Morton Blackwell, an elder statesman of the conservative movement, recently sent a 37-part questionnaire to each of the six remaining declared candidates for chair of the Republican National Committee. The responses have been released, and I've gone through the 30,000 words so you don't have to. Here are my thoughts; I'll go in alphabetical order.
Saul Anuzis. Stylistically, Anuzis does the least pandering to the conservatives -- he only uses the word "conservative" or a variant six times, by far the least of the group, and prefers the term "center-right." Many of his answers are brief, even terse. On the other hand, those answers are unequivocally in line with the hard-line assumptions behind Blackwell's queries. For example, asked whether he has read and agrees with the (extremely conservative) 2008 party platform, Anuzis simply answers "Yes. Yes." Will that be seen as failing to explain himself, or admirably standing up for the platform?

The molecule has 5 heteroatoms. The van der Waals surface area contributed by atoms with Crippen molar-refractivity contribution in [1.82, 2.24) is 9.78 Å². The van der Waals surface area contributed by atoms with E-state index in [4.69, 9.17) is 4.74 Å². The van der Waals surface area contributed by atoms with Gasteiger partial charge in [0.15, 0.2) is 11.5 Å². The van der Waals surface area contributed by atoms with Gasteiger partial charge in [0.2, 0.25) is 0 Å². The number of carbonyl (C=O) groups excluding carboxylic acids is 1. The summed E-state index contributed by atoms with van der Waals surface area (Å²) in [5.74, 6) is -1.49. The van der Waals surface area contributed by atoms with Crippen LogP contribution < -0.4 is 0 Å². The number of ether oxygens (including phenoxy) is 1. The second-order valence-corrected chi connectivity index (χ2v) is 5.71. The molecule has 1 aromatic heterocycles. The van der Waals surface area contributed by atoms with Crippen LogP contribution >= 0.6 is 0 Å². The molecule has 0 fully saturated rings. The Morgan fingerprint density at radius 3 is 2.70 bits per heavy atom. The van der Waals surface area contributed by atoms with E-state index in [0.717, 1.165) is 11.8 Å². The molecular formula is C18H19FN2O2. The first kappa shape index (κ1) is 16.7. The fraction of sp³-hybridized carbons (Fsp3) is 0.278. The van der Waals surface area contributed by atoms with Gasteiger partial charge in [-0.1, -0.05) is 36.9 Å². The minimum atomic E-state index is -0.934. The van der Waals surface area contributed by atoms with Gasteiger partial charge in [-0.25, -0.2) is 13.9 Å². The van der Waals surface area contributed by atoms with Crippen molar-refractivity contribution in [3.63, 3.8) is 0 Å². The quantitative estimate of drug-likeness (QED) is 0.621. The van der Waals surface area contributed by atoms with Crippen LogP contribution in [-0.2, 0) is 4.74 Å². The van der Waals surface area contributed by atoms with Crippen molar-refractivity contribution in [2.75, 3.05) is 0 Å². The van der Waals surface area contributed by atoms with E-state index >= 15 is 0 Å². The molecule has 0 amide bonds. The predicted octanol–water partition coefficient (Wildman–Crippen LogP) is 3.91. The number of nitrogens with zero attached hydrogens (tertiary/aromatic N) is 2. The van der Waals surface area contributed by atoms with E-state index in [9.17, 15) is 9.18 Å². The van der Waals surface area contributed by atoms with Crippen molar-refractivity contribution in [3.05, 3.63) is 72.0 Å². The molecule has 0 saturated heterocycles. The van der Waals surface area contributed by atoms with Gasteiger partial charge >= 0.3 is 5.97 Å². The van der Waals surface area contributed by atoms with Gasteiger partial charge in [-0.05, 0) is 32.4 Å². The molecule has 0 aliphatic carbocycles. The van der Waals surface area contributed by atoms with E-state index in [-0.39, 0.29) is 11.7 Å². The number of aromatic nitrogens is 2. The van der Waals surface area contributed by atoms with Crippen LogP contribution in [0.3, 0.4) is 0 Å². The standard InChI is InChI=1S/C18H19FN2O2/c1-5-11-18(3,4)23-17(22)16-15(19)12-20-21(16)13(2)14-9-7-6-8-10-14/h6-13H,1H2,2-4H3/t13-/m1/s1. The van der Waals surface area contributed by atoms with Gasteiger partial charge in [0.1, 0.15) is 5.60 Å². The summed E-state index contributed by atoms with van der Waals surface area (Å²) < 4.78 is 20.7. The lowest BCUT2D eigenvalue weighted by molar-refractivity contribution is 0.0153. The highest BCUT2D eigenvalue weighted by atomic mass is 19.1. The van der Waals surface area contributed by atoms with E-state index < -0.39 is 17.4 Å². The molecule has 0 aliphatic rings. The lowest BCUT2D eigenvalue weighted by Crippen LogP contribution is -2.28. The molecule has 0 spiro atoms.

Ken Blackwell. Comes across as the most eager to suck up to the hard-core right wing of the party. Manages to sneak in shots at liberals, ACORN, gay marriage, and the liberal media wherever possible. Blames the GOP's current problems on external factors (Iraq, the economy), and says that the problems will vanish if the party sticks to conservative principals. Has a weird fascination with running medical doctors as GOP candidates.